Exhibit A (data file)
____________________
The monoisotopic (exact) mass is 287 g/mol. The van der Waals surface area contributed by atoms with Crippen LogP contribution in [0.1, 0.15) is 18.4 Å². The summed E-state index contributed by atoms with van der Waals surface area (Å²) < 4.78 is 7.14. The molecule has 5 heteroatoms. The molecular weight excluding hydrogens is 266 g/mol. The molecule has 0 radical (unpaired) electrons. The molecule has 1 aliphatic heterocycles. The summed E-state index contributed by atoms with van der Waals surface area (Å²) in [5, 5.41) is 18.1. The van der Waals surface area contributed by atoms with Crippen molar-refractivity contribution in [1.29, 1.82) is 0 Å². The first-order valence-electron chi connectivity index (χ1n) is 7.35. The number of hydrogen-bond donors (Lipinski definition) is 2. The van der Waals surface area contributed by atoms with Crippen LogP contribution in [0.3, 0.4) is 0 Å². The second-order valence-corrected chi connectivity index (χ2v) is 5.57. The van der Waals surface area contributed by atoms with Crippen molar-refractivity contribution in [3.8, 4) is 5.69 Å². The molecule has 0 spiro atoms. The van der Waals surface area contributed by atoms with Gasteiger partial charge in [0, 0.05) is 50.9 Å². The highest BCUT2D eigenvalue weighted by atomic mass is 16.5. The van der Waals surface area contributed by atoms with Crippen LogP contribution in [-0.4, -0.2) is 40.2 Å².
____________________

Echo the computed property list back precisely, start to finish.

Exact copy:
The monoisotopic (exact) mass is 287 g/mol. The van der Waals surface area contributed by atoms with Crippen LogP contribution in [0.1, 0.15) is 18.4 Å². The summed E-state index contributed by atoms with van der Waals surface area (Å²) < 4.78 is 7.14. The molecule has 5 heteroatoms. The molecular weight excluding hydrogens is 266 g/mol. The molecule has 0 radical (unpaired) electrons. The molecule has 1 aliphatic heterocycles. The summed E-state index contributed by atoms with van der Waals surface area (Å²) in [5, 5.41) is 18.1. The van der Waals surface area contributed by atoms with Crippen molar-refractivity contribution in [1.29, 1.82) is 0 Å². The first-order valence-electron chi connectivity index (χ1n) is 7.35. The number of hydrogen-bond donors (Lipinski definition) is 2. The van der Waals surface area contributed by atoms with Crippen LogP contribution in [0.3, 0.4) is 0 Å². The second-order valence-corrected chi connectivity index (χ2v) is 5.57. The van der Waals surface area contributed by atoms with Crippen molar-refractivity contribution in [3.8, 4) is 5.69 Å². The molecule has 0 spiro atoms. The van der Waals surface area contributed by atoms with Gasteiger partial charge in [0, 0.05) is 50.9 Å². The highest BCUT2D eigenvalue weighted by atomic mass is 16.5. The van der Waals surface area contributed by atoms with Crippen LogP contribution in [-0.4, -0.2) is 40.2 Å².